Initial 21 CFR 11 compliance assessments of a sites systems should begin during the site selection process. Most research sites continue to be selected for participation in a given trial based on a two- to four-hour visit to the site by a representative of the sponsor, CRO, or SMO. (Sometimes the person that conducts the site evaluation and selection also functions as the site monitor or CRA. For purposes of this article, we assume that they are two separate persons.) It is important that initial questions about system security, SOPs, validation, training, and other factors be asked and answered at this meeting.


Some sponsors send a computer compliance survey or questionnaire to an investigator before the site evaluation visit so that the answers can be reviewed and clarified by their internal computer quality group. The sponsors then consider compliance issues before determining investigator participation. Sponsors may schedule an on-site computer compliance assessment by a qualified person, especially if particular concerns exist. And sponsors may insist on the use of a paper system if the compliance issues cannot be corrected in a reasonable time. These cautious evaluations seem wise and are helping to raise awareness of the 21 CFR 11 regulations on the part of investigators and site staff.4 Still, one wonders about the feasibility of conducting on-site system evaluations for research as general practice. For a large, multicenter trial, the cost of these visits alone would seem prohibitive.

So many, if not most, sites continue to be selected after the traditional two- to four-hour visit. During those visits, many agenda itemsprotocol and budget discussion, assessment of required patient population, tour of the facility, and visit to the pharmacycompete for the time a busy researcher has allotted to the visit. At the time of site evaluation, it is quite likely that the study protocol may not be finalized by the sponsor, and more likely that the CRF will not yet be in its final form. Without a final protocol or CRF at this point, it can be difficult to identify (and evaluate) the system(s) that will ultimately provide the source data. Although it seems possible to detect flagrant 21 CFR 11 issues during a site selection visit, this meeting may not allow enough time and detail to find more subtle, potentially serious system and user issues.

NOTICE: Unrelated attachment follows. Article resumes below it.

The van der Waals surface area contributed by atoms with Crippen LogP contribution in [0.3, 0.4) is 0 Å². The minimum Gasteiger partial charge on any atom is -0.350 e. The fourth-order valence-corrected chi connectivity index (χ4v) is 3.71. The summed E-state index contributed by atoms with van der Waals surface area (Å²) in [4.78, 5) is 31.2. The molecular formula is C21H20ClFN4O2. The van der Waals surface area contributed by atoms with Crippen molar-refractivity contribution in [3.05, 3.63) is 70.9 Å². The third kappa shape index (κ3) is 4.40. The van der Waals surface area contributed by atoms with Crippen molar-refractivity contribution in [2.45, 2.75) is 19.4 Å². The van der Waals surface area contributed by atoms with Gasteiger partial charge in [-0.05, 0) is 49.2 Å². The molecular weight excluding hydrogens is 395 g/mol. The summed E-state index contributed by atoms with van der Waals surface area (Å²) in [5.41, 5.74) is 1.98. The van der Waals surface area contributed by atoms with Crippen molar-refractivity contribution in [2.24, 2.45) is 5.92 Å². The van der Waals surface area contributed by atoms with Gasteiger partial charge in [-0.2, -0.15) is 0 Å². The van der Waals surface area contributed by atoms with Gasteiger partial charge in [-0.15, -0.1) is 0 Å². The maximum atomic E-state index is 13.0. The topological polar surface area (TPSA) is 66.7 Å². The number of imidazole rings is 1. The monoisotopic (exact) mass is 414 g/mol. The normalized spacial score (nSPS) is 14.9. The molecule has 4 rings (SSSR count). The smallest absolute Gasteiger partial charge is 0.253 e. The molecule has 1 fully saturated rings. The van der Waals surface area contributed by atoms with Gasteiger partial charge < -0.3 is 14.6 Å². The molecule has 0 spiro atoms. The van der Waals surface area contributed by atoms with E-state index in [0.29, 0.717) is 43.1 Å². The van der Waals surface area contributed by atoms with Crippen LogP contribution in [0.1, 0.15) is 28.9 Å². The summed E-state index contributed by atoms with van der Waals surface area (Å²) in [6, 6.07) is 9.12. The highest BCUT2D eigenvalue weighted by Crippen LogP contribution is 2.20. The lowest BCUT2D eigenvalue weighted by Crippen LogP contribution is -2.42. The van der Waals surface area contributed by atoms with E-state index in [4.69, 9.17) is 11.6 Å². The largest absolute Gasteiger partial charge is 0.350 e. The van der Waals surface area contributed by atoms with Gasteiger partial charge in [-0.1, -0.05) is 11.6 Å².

Site initiation and electronic source documents
The monitors first contact with the site is often at the site initiation visit, several months (and maybe longer) after the site selection visit. In the interim, many changes are possible with the investigators systems and staff. During the site initiation visit, further dialogue should take place surrounding electronic source documents. Good questions to ask include, What part(s) of the CRF have an electronic source? How will I access the system? How do you access the system? How were you trained to use this system (run the tests, take the measurements)? How are changes to the data made in the system? Have you ever lost data in the system, or had a system crash?

Monitors, be prepared for the answers! Among others, I have heard:

  • You cant get on the computer. Well just print out everything for you.
  • Here, you can just use my password to get on.
  • Were not computerized yet (when multiple systems and e-source documents are evident).
  • I dont use this system, so I dont know. I just copy the values off the printouts into the CRF.

Even at prestigious academic and research centers, it is not unusual to find, at best, only a nodding acquaintance with the 21 CFR 11 regulations. Monitors can spend a good deal of time explaining concepts as basic as electronic documents and passwords.

E-documents. If a document is created (modified, maintained, archived, retrieved, or transmitted) in electronic form, the electronic document is the source, and should be what the monitor views. Paper printouts lack important behind-the-scenes data (metadata). Explaining that FDA expects to be on the same technological plane as the investigator site (hence, the monitor should see what FDA will see) can help to ease initial resistance to having a monitor access the system.

Passwords. The monitor should access the system(s) under a temporary (auditor) password, or at least looking over the shoulder of a registered investigator site user logged on to the system under his/her own ID and password. Study coordinators must often contact a sites system administrator to obtain a temporary password. It is wise for the monitor to discuss this with the coordinator or investigator before they actually need to view records, because getting a password can take time and effort on the part of the research staff.

Once the monitor has access to electronic source data, he or she typically receives a crash course in system navigation, usually from the study coordinator. From that point forward, the monitor remains in close contact with site systems, electronic data, and site users throughout the duration of the trial.

Monitors spend many hours at investigative sites. They often work physically close to where data is being collected, and sometimes may even observe electronic data collection in progress. Monitors can become aware of site operational issues, including frustrated, overworked, and even angry coordinators, investigators, and ancillary staff. They may sense an impending resignation or political situation that could cloud judgment, or adversely motivate someone with access to electronic data. For the monitor, a sense of the site milieu and the ability to access and review the electronic data are a strong pair in detecting potential serious issuesno advanced computer skills required!

A need to understand the regulations